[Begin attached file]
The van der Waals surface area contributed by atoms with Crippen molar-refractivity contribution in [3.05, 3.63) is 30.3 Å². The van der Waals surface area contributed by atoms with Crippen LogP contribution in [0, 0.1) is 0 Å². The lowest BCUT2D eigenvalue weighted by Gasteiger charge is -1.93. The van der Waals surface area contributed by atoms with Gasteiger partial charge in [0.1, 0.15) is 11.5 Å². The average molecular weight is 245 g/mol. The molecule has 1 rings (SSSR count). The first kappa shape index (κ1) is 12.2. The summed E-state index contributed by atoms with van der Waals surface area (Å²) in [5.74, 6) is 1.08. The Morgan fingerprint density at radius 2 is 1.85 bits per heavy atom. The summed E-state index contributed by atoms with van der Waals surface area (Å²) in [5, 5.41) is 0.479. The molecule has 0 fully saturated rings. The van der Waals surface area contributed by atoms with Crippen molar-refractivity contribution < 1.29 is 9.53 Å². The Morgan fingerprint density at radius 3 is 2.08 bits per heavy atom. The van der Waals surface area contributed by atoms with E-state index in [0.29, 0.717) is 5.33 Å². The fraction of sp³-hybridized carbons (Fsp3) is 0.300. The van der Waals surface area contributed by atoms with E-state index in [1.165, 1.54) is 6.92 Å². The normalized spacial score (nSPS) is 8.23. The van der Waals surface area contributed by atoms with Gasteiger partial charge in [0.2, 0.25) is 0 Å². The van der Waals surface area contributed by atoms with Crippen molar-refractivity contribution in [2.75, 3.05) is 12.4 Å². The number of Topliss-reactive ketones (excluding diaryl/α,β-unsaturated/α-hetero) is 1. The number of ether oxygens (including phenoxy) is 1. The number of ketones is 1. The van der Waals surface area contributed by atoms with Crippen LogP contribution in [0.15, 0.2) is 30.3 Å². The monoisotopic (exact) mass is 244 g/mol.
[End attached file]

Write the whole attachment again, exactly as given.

The van der Waals surface area contributed by atoms with Crippen molar-refractivity contribution in [3.05, 3.63) is 30.3 Å². The van der Waals surface area contributed by atoms with Crippen LogP contribution in [0, 0.1) is 0 Å². The lowest BCUT2D eigenvalue weighted by Gasteiger charge is -1.93. The van der Waals surface area contributed by atoms with Gasteiger partial charge in [0.1, 0.15) is 11.5 Å². The average molecular weight is 245 g/mol. The molecule has 1 rings (SSSR count). The first kappa shape index (κ1) is 12.2. The summed E-state index contributed by atoms with van der Waals surface area (Å²) in [5.74, 6) is 1.08. The Morgan fingerprint density at radius 2 is 1.85 bits per heavy atom. The summed E-state index contributed by atoms with van der Waals surface area (Å²) in [5, 5.41) is 0.479. The molecule has 0 fully saturated rings. The van der Waals surface area contributed by atoms with Crippen molar-refractivity contribution < 1.29 is 9.53 Å². The Morgan fingerprint density at radius 3 is 2.08 bits per heavy atom. The van der Waals surface area contributed by atoms with E-state index in [0.29, 0.717) is 5.33 Å². The fraction of sp³-hybridized carbons (Fsp3) is 0.300. The van der Waals surface area contributed by atoms with E-state index in [1.165, 1.54) is 6.92 Å². The normalized spacial score (nSPS) is 8.23. The van der Waals surface area contributed by atoms with Gasteiger partial charge in [0.2, 0.25) is 0 Å². The van der Waals surface area contributed by atoms with Crippen molar-refractivity contribution in [2.75, 3.05) is 12.4 Å². The number of Topliss-reactive ketones (excluding diaryl/α,β-unsaturated/α-hetero) is 1. The number of ether oxygens (including phenoxy) is 1. The number of ketones is 1. The van der Waals surface area contributed by atoms with Crippen LogP contribution in [0.15, 0.2) is 30.3 Å². The monoisotopic (exact) mass is 244 g/mol.